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 The Theatreguide.London Review

The Beautiful Game
Cambridge Theatre       2000-01

Through much of the new Ben Elton - Andrew Lloyd Webber musical, the stage is dark or shadowy. That's appropriate, since the story is a gloomy one.

Unfortunately, the show itself, as a show, is drab and colourless, with very little theatrical vitality.

Much has been made of the Odd Couple pairing of leftist writer-comedian Elton and essence-of-the-establishment Lord Lloyd Webber, but there is no reason why they shouldn't have been able to work together successfully.

Rodgers and Hart didn't have much in common beyond their talent, and the creators of The Beautiful Game are both skilled professionals. They just haven't given their creation any life.

There are things to respect about the show. Elton's book is a little heavier than the average musical, but no more so than, say, West Side Story (to which it bears some similarity).

In 1969 Belfast a group of late-teen Catholic boys live for their parish football (i.e., soccer) team. Gradually they discover girls, which is nice, and politics, which isn't.

The one Protestant is hounded off the team, while one of the Catholics joins the IRA. A boy and girl trying to stay out of politics are sucked into it.

There are two killings, one violent maiming, one innocent imprisoned, one apolitical figure tragically radicalised and dehumanized and, in the Irish tradition, only the women left to mourn and cry for sanity.

Elton's lyrics aren't bad, for a first-timer. He gets most of the rhymes right, and only occasionally has to warp syntax or pronunciation to make them fit.

There's a clever song by a boy stuck with the team's dirty work that finds every possible rhyme for "cleaning the kit" without getting precious or silly; and there's a lovely duet for two Catholic virgins on their wedding night.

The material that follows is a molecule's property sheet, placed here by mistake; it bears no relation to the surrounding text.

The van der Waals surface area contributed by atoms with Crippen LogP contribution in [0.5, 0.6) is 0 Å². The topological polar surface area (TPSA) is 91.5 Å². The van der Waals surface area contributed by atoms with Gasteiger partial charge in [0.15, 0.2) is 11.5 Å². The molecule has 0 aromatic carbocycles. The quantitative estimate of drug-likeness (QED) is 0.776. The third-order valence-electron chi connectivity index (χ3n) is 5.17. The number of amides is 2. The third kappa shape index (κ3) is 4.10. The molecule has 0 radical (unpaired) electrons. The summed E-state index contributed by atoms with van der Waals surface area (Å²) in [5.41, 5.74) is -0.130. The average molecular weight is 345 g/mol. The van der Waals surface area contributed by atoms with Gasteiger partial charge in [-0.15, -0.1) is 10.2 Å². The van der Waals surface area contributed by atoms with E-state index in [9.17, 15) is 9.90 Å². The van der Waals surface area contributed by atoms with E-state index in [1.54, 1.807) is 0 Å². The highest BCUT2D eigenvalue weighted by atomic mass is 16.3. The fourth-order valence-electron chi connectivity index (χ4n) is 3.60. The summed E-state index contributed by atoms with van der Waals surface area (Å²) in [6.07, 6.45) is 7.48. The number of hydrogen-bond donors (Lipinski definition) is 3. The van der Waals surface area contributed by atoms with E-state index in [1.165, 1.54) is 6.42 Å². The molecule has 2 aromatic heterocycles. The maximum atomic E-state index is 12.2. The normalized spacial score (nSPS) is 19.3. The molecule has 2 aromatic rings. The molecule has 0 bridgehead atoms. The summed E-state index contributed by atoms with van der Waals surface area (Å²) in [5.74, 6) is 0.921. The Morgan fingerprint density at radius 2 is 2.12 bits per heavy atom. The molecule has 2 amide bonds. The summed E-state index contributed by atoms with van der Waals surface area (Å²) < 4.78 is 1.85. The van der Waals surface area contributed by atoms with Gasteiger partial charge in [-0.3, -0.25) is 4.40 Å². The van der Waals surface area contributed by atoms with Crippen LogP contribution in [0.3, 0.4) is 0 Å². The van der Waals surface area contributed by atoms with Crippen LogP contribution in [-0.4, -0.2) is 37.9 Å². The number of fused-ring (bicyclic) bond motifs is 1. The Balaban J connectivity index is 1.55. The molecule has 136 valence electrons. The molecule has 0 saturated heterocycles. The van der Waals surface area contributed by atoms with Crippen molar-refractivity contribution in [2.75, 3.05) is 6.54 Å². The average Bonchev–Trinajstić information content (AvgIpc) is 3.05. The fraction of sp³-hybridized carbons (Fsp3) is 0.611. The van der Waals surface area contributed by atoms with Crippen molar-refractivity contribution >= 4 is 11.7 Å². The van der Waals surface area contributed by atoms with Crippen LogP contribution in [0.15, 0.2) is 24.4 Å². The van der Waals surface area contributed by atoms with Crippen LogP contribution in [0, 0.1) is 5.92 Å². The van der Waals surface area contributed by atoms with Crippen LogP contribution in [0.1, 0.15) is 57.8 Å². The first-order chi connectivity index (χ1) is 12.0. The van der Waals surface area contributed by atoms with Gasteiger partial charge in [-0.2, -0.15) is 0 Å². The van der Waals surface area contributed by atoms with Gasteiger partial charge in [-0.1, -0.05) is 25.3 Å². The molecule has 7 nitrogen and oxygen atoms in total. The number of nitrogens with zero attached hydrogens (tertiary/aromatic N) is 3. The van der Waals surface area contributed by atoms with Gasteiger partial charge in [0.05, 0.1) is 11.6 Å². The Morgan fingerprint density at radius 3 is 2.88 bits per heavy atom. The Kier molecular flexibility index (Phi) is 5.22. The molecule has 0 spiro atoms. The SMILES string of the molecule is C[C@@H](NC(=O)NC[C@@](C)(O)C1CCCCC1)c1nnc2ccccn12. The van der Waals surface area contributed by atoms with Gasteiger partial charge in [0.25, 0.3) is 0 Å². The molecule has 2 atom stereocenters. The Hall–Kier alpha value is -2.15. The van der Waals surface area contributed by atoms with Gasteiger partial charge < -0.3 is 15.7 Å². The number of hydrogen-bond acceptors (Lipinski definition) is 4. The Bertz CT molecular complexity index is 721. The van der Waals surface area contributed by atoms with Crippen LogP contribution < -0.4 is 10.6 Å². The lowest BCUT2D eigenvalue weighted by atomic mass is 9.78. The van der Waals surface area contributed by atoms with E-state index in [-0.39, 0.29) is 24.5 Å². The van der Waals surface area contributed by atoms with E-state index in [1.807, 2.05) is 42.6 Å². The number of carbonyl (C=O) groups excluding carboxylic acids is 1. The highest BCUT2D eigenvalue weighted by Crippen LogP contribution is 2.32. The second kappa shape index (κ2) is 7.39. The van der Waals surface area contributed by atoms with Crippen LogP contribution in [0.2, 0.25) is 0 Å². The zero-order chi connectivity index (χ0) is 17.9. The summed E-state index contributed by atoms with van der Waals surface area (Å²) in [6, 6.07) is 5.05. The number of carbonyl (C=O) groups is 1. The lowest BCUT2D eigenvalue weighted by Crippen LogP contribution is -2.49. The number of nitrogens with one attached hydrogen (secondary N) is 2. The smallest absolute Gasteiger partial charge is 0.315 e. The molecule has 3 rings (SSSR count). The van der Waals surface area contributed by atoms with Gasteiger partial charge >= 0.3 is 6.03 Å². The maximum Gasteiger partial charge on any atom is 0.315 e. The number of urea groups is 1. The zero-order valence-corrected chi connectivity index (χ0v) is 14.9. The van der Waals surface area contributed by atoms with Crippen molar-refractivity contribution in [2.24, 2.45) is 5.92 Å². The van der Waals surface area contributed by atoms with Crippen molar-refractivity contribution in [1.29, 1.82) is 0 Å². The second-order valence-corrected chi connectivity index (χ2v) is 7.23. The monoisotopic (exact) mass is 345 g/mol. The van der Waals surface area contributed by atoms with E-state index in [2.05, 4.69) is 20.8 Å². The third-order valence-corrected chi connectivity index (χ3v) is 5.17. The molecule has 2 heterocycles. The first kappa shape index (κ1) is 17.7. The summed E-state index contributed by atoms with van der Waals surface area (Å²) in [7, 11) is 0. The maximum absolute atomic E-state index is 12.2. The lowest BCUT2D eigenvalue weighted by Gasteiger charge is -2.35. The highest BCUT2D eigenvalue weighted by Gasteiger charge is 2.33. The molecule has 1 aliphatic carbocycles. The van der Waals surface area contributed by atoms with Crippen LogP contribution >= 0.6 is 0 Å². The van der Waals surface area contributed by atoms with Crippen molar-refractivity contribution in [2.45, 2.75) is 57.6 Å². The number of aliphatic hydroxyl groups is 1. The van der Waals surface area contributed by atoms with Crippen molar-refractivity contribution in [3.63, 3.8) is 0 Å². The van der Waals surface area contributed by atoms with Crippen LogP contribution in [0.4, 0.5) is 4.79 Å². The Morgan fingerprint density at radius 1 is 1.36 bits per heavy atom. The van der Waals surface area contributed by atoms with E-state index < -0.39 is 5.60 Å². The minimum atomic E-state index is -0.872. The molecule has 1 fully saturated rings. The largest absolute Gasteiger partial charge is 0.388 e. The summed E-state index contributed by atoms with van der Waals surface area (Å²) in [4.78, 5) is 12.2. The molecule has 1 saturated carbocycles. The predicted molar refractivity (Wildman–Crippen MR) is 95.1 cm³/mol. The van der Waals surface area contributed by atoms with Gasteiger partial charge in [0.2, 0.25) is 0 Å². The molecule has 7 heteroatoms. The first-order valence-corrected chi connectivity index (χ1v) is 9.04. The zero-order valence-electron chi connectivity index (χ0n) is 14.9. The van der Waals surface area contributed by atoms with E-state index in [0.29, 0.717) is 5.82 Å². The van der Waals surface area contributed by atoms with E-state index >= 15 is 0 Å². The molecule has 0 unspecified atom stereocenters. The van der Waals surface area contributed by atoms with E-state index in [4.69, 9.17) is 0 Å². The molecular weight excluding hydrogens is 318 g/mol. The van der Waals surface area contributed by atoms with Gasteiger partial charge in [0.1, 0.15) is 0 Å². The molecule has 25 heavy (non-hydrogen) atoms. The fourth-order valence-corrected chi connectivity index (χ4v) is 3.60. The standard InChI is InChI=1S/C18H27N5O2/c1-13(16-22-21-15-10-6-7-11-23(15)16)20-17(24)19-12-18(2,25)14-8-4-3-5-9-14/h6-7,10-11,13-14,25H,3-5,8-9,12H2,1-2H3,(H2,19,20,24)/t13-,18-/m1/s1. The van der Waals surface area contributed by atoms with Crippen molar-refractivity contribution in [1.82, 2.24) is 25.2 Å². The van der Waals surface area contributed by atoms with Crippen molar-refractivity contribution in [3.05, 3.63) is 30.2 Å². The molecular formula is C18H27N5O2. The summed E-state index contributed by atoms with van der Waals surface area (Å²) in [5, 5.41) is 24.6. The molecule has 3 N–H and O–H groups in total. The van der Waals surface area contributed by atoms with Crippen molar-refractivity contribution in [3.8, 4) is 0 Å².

But virtually all the lyrics are derivative, with a second-hand quality. Without using the same language, he has a song that plays exactly the same role as Hammerstein's People Will Say We're In Love, and another that duplicates the sentiments of You've Got To Be Taught.

Several songs have analogues in West Side Story - a version of I Have a Love and a variant on A Place For Us are most noticeable.

You can't help footnoting each song as it comes along, and comparing it to its superior antecedent.

The real failing in The Beautiful Game, though, is in Andrew Lloyd Webber's music, which is ineffective and ephemeral - you forget each melody even while you're listening to it.

Now, I am not an ALW-basher. I consider Phantom one of the greatest musicals of all time, I love Joseph, and I recognize that every show has had one or two first-rate theatre songs.

That was always something you could count on with ALW - he knew how to write effective theatre songs.

But this is without question his weakest score ever, and he is noticeably reduced to stealing from himself, with clear echoes of melodies from Phantom and Whistle Down the Wind, while the structure and orchestration of the climax is straight from the finale of Willy Russell's Blood Brothers.

David Shannon and Josie Walker make an attractive central couple, but the roles are written (and directed, by Robert Carsen) to be actor-proof, and I am sure their understudies will be just as good.

Michael Levine's set design is attractively minimalist and blessedly low-tech, but Meryl Tankard's choreography, mainly for two attempts to capture football games in dance, is ineffective.

Of course nothing I or anyone else says will keep this show from running for years. But I doubt that audiences will find it as satisfying an experience as they have come to expect from Lloyd Webber.

Gerald Berkowitz

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Review of  The Beautiful Game - Cambridge Theatre 2000